The UK has a rich history as a global transport hub. While we all value our holidays as individuals, the value of travel to the UK economy cannot be overlooked. In 2019, the 40.9m overseas visitors who came to the UK spent £28.4bn.
While many of us don’t consider the UK economy to be as dependent on tourism as some of our European counterparts, in 2018 the UK ranked 8th in UNWTO international tourist arrivals league and 11th in the international tourism earnings, accounting in total for 2.7 per cent of global arrivals. London is also the second most visited city in the world, behind only Hong Kong.
Travel has therefore profoundly shaped the modern UK economy. The industry accounts for 9.6 per cent of total UK jobs and nine per cent of the UK’s GDP. Yet the emergence of Covid-19 has unquestionably provided us with our biggest challenges to date, and they are continuing to mount. The complete global shutdown of the industry was devastating, but as we have reopened government strategy is now in real danger of causing irretrievable harm to every aspect of the sector.
Spain and France, the UK’s two biggest travel partners, are now both under quarantine measures, and the latest game of travel musical chairs has seen restrictions placed on Austria, Croatia, Trinidad and Tobago. STA Travel, the pandemic’s latest travel victim, is testament to the struggles endured by an industry practically starved of income since March, and now facing short notice changes to quarantine requirements and a cascade of new cancellations.
For many tour operators and agents, the situation could soon prove terminal. The international Air Transport Association has already revised its prediction for recovery by another year to 2024, and over 90,000 travel workers have lost their jobs or are at risk of redundancy. The “stop-start” quarantine rules, combined with the wind down of the furlough scheme, will inevitably trigger tens of thousands more losses.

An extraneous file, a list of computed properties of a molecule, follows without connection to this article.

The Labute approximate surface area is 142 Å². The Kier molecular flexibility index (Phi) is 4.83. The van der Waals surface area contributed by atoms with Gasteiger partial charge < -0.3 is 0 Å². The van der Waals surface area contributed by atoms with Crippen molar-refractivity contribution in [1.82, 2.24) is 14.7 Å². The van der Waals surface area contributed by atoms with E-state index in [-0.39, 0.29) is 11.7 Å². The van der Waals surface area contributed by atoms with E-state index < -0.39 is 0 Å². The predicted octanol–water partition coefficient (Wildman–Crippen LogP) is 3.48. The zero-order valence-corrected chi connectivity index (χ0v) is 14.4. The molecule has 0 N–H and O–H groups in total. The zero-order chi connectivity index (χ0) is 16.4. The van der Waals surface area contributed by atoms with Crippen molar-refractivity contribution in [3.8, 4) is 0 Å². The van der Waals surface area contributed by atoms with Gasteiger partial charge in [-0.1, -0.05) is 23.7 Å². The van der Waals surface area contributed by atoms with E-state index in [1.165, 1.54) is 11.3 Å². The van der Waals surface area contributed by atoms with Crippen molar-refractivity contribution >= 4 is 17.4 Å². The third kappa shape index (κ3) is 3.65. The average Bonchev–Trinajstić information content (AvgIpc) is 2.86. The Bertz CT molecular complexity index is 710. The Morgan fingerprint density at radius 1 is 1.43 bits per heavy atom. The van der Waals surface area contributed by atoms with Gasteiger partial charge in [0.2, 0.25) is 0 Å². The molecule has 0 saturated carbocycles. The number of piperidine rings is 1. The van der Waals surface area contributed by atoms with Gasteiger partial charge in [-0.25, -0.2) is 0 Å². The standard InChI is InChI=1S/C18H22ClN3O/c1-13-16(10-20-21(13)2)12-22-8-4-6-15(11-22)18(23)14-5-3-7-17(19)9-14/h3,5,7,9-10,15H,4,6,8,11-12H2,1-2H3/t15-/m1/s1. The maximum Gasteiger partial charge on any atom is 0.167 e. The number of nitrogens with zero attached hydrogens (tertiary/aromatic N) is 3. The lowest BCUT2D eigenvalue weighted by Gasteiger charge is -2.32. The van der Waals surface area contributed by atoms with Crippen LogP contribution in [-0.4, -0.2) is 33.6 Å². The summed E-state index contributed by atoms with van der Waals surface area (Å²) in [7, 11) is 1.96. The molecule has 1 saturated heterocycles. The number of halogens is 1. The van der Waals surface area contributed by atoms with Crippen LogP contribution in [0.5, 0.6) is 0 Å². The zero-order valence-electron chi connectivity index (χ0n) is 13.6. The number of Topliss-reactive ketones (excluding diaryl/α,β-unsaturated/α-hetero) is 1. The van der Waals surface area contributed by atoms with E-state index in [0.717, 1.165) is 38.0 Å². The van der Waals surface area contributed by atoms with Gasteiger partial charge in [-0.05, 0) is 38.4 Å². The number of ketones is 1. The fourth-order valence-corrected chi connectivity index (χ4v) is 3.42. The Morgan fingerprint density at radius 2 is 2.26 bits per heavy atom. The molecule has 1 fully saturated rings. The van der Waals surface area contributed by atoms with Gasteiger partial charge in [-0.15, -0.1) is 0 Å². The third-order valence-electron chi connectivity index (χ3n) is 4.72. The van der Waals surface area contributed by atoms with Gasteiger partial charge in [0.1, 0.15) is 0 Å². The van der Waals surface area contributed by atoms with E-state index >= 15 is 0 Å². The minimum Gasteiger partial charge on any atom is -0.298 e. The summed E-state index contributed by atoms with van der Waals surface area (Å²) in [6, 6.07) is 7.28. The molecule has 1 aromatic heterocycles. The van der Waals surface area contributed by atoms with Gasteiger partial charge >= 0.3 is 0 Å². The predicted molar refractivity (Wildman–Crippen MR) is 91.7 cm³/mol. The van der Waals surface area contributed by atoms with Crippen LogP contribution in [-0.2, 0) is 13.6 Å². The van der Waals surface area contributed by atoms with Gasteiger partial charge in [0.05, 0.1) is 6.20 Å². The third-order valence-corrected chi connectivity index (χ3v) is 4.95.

Of course, managing a pandemic is no easy task for the government, and the travel industry must take some responsibility in adapting to the new reality. Many companies have faced the task head on, drastically restructuring their businesses, and providing customers with more flexibility and support.
Yet so far this has not proven enough to safeguard the ailing travel industry. Many passengers are still experiencing frustrating refund delays, and travel agents have found themselves in a constant battle trying to get customers’ money back for cancelled flights. Over 100 airlines have prevented agents applying for refunds in the normal way — and introduced more difficult and time-consuming systems. Many of those more complicated refunds are still pending and remain at the mercy of airlines.
If we are to restore consumer confidence in travelling, it is time passengers felt like governments, airlines and travel companies were on their side. Along with clearer guidance and warnings on quarantine rules and consumer rights, government ministers and the Civil Aviation Authority (CAA), need to consider a drastic rethink of the way the industry operates. We need to provide flexibility like never before, and trust that people will keep faith with travel.
That’s why we’ve been proposing that the CAA introduces a new system, in association with the International Air Transport Association, whereby money is only transferred to the relevant airline once the flight has departed. This would enable funds to be returned quickly if the flight does not leave. This new system would replicate what happens in other areas of the industry, and similar schemes have been shown to work for travel consortia.
Arriving in the UK in 2002, I was bewitched by the opportunities offered by the rich and expansive UK travel industry. I have been enduringly impressed by the resilience and adaptability of the industry, so watching it falter under the weight of the pandemic has been agonising. While I am sure that my company can survive, many smaller businesses may not be so lucky — unless more is done to safeguard the industry.
Lockdown has given every sector a chance to reassess how it operates with a “pause moment”. When it comes to travel, we must continue to campaign for the change that is needed for us to adapt and learn to live with this virus, and perhaps leave some lasting positive change on the industry.
Main image credit: Getty